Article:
Education design has evolved greatly since its early days of windowless, concrete rooms. And according to most professionals in the regional industry, technology has played a major role in the sector’s creative boom.
Laura Bielecki, senior interior designer from Godwin Austen Johnson Architects, explains: “Today the key elements to successful school interiors comes down to three simple parts: light, space and technology. Bring these all together and you’ve created a world class space to learn, play and evolve. Technology advancements put to bed the old blackboard learning style, and now we need to embrace interactive whiteboards, tablets and computers to allow our children to grow and learn alongside the technology world of today”
Cathy Di Savino, marketing manager, Intermetal furthers Bielecki’s comments on the role of technology in
Di Savino says: “Furniture manu-facturers must provide adaptable classroom furniture to accommodate evolving technology and different teaching styles while keeping the students comfortable. Furniture needs to accommodate areas where students can work collaboratively or on their own.”
When it comes to education design, the interior schemes mostly centre on floors, walls, lighting and furnishing. According to Bielecki, natural daylight is a reliable stimulant for students and keeps them alert, energised and active. Another advantage is that it not only creates a bright space without the harshness of fluorescent lighting, but has also been proven to positively impact students’ creativity.
Bielecki says: “As designers we achieve this by lull or high level windows and skylights in atriums. Our opportunity when working in the UAE is our accessibility to utilising guaranteed daylight. Learning methods have evolved as has the space that houses the learning. No more is it about sitting at desks facing a wall, but about versatile spaces, furniture that can adapt to individual and group tasks, and spaces that constantly need to change.”
Liam King, managing director, Human Space furthers the notion of furniture needing now, more than ever before, to accommodate collaborative work styles. With a main focus on mobility and functionality, King believes that education spaces should also reflect this change in learning styles.
He says: “Educational spaces are beginning to reflect this change in working styles where a lot of group work and collaboration happens. In such learning environments, furniture should be easy to rearrange for any group and task requirements.”
King adds: “We always support the use of ergonomic furniture items which are prepared using reclaimed wood and materials. We look for Green Guard, BIFMA or similar certifications when we procure furniture for our clients.”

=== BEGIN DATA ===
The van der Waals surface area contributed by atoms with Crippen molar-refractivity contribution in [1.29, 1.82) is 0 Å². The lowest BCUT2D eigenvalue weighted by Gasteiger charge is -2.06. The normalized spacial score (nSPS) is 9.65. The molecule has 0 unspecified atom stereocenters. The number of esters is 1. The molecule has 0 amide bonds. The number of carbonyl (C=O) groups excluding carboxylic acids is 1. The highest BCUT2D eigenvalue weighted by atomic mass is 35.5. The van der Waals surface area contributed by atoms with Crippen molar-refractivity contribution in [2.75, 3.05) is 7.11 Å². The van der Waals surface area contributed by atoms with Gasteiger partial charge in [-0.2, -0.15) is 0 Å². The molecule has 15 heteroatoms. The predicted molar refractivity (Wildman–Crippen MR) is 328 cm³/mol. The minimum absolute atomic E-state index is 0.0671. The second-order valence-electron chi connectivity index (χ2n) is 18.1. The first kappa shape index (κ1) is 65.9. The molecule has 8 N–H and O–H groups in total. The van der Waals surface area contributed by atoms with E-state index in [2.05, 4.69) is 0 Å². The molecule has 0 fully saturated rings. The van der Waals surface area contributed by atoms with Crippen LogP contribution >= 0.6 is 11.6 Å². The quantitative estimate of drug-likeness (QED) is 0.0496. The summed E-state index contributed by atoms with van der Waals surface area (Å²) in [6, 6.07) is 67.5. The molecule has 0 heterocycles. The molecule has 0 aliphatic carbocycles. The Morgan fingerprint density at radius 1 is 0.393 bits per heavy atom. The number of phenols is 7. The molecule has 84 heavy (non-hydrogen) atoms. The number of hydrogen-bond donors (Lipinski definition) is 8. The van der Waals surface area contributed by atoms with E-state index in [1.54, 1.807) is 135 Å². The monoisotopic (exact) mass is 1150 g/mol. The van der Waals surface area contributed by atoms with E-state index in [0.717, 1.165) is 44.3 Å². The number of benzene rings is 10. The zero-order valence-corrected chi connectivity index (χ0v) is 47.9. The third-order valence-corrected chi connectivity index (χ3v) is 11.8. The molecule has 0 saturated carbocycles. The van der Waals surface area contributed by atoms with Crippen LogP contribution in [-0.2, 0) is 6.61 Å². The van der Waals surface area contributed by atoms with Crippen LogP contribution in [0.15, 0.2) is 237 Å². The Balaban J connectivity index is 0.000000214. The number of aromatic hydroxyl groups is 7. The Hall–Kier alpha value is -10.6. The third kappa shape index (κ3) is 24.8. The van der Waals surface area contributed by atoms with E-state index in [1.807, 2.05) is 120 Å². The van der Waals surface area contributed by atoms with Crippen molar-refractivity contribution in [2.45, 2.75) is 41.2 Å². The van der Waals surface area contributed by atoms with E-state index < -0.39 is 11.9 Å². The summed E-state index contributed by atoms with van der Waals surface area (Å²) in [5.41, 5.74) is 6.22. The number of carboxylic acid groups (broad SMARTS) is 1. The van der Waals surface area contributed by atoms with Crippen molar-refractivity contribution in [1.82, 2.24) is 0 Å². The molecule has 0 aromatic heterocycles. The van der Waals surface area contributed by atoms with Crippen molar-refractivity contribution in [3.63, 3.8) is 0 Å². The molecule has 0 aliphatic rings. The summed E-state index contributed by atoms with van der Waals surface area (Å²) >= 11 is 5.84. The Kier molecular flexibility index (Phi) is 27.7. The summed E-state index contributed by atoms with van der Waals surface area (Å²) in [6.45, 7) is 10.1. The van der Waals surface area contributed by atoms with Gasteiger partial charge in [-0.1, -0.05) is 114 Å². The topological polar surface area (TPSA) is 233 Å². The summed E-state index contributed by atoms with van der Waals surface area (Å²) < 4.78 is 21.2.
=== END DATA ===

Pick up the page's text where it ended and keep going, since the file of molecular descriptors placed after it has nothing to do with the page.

The latest furniture ranges on the market for educational design are striving to ensure their durability as well as their ergonomic features. According to Di Savino, Intermetal’s range of educational furniture incorporates flexibility and other tools that support active learning. She says: “Many of the products in our educational furniture portfolio offer options that support the different ways of teaching and learning, such as classroom tables, ergonomic chairs and desks, with elements of mobility to support reconfiguration.
“Teachers can begin a class with a lecture, break the class into small groups to collaborate and then have students form a large circle for group discussion.”
In addition to providing multi-purpose and function furniture, designers who embark on educational projects should have a basis in student psychology so as to create the most beneficial space for its users.
According to Bielecki, a lot of research has gone into child development and learning styles, and “by keeping up to date on the latest research, interiors are able to facilitate modern learning styles. Psychology of colour provides designers the ability to encourage quiet, lively, fun or reflective spaces. It also allows spaces to relate to different age groups.”
According to the professionals that spoke to Commercial Interior Design, material choice is equally as important as the designer’s colour selection. With constant wear and tear, and varying age groups, material choices for furnishings and surface coverings need to be based on durability, functionality as well as aesthetics.
Bielecki confirms: “Acoustics are a huge issue for schools and therefore, as designers we need to specify products that absorb and reflect sound in the correct manner. Classrooms require a lot of focus and attention by the students, so [carpeting floors offer acoustic advantages]. While gyms need to have the option of being louder and more vibrant.
“As well as thinking of these elements, building maintenance and longevity should be priority. We need to not only make the education space usable for children and teachers, but also have the quality [of design] that the parents want to see as their child’s learning space.”
Di Savino notes that Intermetal’s furniture typically consists of polypropylene plastics and steel and are 99% recyclable. With full scale manufacturing capabilities, Interface has full control throughout the process to ensure strict quality measures are adhered to before anything leaves the factory premises.
As for the direction that education design is headed in, King confirms: “The future of learning will be more group oriented. Such group participation better prepares students for working life in communities. From the very beginning, learners get experience working in teams. Furthermore, with advents in new technology, there will be more and more use of digital and interactive ways of learning.”